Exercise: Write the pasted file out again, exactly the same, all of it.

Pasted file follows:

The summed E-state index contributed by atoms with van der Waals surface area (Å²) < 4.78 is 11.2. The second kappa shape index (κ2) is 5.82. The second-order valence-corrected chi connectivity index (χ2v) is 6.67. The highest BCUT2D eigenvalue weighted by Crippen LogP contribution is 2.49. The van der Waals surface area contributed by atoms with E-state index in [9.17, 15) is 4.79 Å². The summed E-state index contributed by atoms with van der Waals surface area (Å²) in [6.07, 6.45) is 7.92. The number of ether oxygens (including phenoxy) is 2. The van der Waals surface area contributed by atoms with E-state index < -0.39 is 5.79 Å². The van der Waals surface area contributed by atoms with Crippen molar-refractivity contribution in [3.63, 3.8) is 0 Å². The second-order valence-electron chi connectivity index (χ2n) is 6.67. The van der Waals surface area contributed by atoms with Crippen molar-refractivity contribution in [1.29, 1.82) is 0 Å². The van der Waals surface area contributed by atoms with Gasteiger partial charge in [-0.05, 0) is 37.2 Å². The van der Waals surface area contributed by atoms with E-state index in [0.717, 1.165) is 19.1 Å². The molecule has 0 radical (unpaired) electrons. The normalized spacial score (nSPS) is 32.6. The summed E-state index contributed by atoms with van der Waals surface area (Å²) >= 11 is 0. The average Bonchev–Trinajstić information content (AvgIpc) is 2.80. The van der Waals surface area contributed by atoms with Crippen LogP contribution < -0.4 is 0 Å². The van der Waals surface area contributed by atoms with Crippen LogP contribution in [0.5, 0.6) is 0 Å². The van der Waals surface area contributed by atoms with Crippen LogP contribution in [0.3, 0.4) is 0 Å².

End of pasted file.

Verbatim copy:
The summed E-state index contributed by atoms with van der Waals surface area (Å²) < 4.78 is 11.2. The second kappa shape index (κ2) is 5.82. The second-order valence-corrected chi connectivity index (χ2v) is 6.67. The highest BCUT2D eigenvalue weighted by Crippen LogP contribution is 2.49. The van der Waals surface area contributed by atoms with E-state index in [9.17, 15) is 4.79 Å². The summed E-state index contributed by atoms with van der Waals surface area (Å²) in [6.07, 6.45) is 7.92. The number of ether oxygens (including phenoxy) is 2. The van der Waals surface area contributed by atoms with E-state index < -0.39 is 5.79 Å². The van der Waals surface area contributed by atoms with Crippen molar-refractivity contribution in [3.63, 3.8) is 0 Å². The second-order valence-electron chi connectivity index (χ2n) is 6.67. The van der Waals surface area contributed by atoms with Crippen molar-refractivity contribution in [1.29, 1.82) is 0 Å². The van der Waals surface area contributed by atoms with Gasteiger partial charge in [-0.05, 0) is 37.2 Å². The van der Waals surface area contributed by atoms with E-state index in [0.717, 1.165) is 19.1 Å². The molecule has 0 radical (unpaired) electrons. The normalized spacial score (nSPS) is 32.6. The summed E-state index contributed by atoms with van der Waals surface area (Å²) >= 11 is 0. The average Bonchev–Trinajstić information content (AvgIpc) is 2.80. The van der Waals surface area contributed by atoms with Crippen LogP contribution < -0.4 is 0 Å². The van der Waals surface area contributed by atoms with Crippen LogP contribution in [0.5, 0.6) is 0 Å². The van der Waals surface area contributed by atoms with Crippen LogP contribution in [0.3, 0.4) is 0 Å².